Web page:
i. The Judge accepted that the Appellant maintained regular telephone contact with her father, there was no evidence as to the nature and content of their communication. There was no evidence of mutual emotional support between them.
j. There was no evidence produced as to the Appellant’s personal circumstances, including her day-to-day life in Nepal, including of her friends or relationships. She maintains contact with her mother there and her sister, with whom she lives.
k. There was no evidence that either the Appellant or her father suffer from any medical condition impeding the Appellant’s capacity to work or requiring her father to have the Appellant’s care and assistance.
l. The Judge considered that it was not in any way unusual for persons in the Appellant’s father’s position to send money back to their home country for their children. Nor were the evidence of visits or intermittent financial remittances sufficient to show real, committed or effective support between the Appellant and her father.
m. Having considered the evidence as a whole, the Judge was satisfied that notwithstanding the Appellant’s father’s financial remittances to her, his regular visits to her and her sister in Nepal and his regular telephone calls to her, the Appellant has continued to live her own life in Nepal. The relationship between the Appellant and her father does not go beyond the usual love and affection between adult children and their parents and accordingly Article 8 ECHR was not engaged.
Appeal to the Upper Tribunal
6. The Appellant sought permission to appeal on the following three grounds:
a. Ground 1: the Judge had failed to have regard to material evidence, namely the witness statement of the Appellant’s father’s friend, Mr Gurung;
b. Ground 2: the Judge applied either too high or the wrong threshold for establishing family life for the purposes of Article 8, or took into account irrelevant matters in considering that the Appellant could work;
c. Ground 3: the Judge failed to consider whether the Appellant and her father had family life at the point at which he left Nepal and then to consider whether it had endured.
7. Permission to appeal on all grounds was granted by First-tier Tribunal Judge Buchanan on 18 August 2023, who considered that all three grounds were arguable.
8. There was no rule 24 response from the Respondent.
Material error of law
Ground 1: Mr Gurung’s witness statement
9. Ms McKenzie on behalf of the Respondent candidly accepted that there was a witness statement from Mr Gurung in the bundle before the FTT and that the Judge had made an error of law in failing to appreciate its existence and therefore take it into account. Her position however was that when one looks at that witness statement, this error is immaterial.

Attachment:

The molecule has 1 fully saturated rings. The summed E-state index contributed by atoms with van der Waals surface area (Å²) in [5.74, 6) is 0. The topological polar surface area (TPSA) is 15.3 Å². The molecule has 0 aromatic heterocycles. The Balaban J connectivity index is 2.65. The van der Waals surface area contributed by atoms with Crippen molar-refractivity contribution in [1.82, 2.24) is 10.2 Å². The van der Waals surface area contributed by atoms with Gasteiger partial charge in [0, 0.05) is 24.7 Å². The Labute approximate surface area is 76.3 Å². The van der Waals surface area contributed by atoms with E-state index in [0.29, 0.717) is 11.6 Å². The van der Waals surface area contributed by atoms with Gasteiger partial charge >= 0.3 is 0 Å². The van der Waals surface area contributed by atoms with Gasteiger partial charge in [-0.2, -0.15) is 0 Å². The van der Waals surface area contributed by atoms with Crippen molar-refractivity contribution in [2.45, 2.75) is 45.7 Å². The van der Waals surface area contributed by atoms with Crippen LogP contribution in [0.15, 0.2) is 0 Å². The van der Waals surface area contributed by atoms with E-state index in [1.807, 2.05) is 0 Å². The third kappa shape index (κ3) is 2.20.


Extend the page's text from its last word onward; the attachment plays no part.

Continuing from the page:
10. Ms Atas’ submission was that the perceived lack of a witness statement fed into the Judge’s consideration of the Appellant’s father’s credibility and that it was therefore material.
11. The witness statement of Mr Gurung in this case is sufficiently short that it merits setting out in full. It stated as follows:
“1. I am an Ex Gurkha soldier. I know [the Appellant’s father] as a fellow Ex Gurkha soldier.
2. Mr Ghale gave me £385.00 on Feb 2013 to be given to his daughter Miss Tara Ghale. I took that money from him in GBP cash. I gave instructions to my relatives in Nepal to take RS 50,000 in cash and hand deliver it to Tara.
3. I did that for Mr Ghale two times between 2012 and 2013. The last time I did that was on Nov 2014.
4. Should you require more information, please do not hesitate to contact me.
5. I confirm that the contents of this statement are true.”
12. The test for immateriality is a high one. I must be satisfied that the FTT would inevitably have reached the same conclusion had it appreciated that there was a witness statement from Mr Gurung and taken it into account: Detamu v SSHD  EWCA Civ 604 at  and .
13. In many cases it is not possible to say with sufficient certainty how a Judge would have been affected by evidence which they omitted to take into account, had they done so. In this case however I am satisfied that the taking into account of this witness statement could not have made any difference to the outcome of the appeal. This is because in my judgment it is inevitable that the FTT would have placed no weight on it, or, at best, such little weigh that it could not possibly have made any difference. This is because:
a. The statement is itself internally inconsistent. Para. 3 says that money was passed to the Appellant twice, but then gives three examples.
b. The statement is unclear as to whether the description of the process adopted in para. 2 was the same on each of the two (or three) occasions when Mr Gurung acted as a conduit for the transfer of funds between the Appellant’s father and the Appellant.
c. The statement is inconsistent with the evidence given by the Appellant’s father, that Mr Gurung had passed money to the Appellant since 2018 and that he had not sent money prior to 2018.